Those of you who are still running Windows 7 or earlier need to install critical patches that fix a recently-discovered security bug on older versions of Windows.
Earlier in May, Microsoft disclosed to its users that a serious security vulnerability — dubbed “BlueKeep” — was found on Windows 7 and other previous versions of its OS. BlueKeep could potentially grant hackers full remote access to someone’s PC through Windows’ Remote Desktop Protocol (RDP) by using code that exploits the vulnerability (also known as a “worm”).
Such worms have recently begun to appear online, which you can see an example of in the video below.
After the BlueKeep bug was discovered, Microsoft released patches for all affected version of Windows on May 14. The problem is that only a small fraction of vulnerable users have installed these updates. According to Wired, a recent scan of Windows machines shows that at least 922,225 vulnerable PCs remain unpatched, though the actual number could be much higher.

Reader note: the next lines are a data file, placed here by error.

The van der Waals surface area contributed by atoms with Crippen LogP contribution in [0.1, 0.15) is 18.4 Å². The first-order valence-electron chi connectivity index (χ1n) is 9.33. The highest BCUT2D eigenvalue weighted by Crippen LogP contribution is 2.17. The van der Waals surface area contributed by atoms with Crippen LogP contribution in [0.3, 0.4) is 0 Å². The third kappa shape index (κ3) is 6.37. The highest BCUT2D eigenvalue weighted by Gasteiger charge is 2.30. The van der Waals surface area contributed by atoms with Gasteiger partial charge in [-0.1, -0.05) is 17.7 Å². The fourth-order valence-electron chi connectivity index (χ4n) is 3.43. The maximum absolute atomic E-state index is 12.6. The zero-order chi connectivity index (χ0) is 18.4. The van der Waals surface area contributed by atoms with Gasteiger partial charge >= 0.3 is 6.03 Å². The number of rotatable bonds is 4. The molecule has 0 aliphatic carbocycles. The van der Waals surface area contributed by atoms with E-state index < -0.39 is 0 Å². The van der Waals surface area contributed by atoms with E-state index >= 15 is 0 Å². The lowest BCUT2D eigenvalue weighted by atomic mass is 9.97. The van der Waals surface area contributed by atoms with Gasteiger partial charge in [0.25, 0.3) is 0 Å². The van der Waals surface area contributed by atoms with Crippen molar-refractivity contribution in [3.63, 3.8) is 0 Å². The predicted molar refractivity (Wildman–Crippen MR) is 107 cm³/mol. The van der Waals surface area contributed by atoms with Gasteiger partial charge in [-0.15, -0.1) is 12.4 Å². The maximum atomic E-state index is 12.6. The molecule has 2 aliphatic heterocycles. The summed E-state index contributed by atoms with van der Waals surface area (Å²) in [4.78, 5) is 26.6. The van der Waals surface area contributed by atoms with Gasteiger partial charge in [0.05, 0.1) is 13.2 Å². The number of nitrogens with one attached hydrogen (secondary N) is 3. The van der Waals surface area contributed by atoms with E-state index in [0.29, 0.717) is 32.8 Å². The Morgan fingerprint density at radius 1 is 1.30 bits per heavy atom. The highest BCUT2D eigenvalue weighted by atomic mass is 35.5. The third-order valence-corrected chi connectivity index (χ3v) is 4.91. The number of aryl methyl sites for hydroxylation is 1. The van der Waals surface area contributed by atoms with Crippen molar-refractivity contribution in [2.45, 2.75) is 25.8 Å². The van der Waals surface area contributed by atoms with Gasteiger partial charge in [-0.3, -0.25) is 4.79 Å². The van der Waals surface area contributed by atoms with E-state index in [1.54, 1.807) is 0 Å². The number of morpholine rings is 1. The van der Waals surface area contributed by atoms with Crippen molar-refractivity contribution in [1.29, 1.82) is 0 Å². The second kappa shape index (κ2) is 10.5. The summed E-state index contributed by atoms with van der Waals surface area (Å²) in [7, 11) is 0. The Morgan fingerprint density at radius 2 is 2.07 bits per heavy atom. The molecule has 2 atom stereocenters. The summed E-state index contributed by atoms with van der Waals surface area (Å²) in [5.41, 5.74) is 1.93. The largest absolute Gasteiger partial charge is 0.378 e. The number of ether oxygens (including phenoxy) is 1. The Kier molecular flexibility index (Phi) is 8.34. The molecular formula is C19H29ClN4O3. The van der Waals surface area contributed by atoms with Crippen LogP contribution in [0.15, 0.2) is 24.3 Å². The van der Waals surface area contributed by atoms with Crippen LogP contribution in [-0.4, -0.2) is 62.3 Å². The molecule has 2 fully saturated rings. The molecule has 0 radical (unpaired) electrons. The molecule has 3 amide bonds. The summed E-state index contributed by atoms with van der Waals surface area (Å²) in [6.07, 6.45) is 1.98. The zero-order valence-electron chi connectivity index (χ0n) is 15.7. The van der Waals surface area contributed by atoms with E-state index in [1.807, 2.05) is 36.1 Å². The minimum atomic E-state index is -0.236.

If you’re among the thousands of users who have not updated your machine, do so now. The risk of keeping your PC unpatched is too great to ignore, even if you’re running a business and upgrading your stable of work computers is a lengthy chore.
For those who aren’t sure if you’re at risk, the computer security company McAfee released a tool that will check if Windows RDP is on your system. If it is, and/or you’re running Windows 7 or older, you need to download and install Microsoft’s patches right away to fix the bug.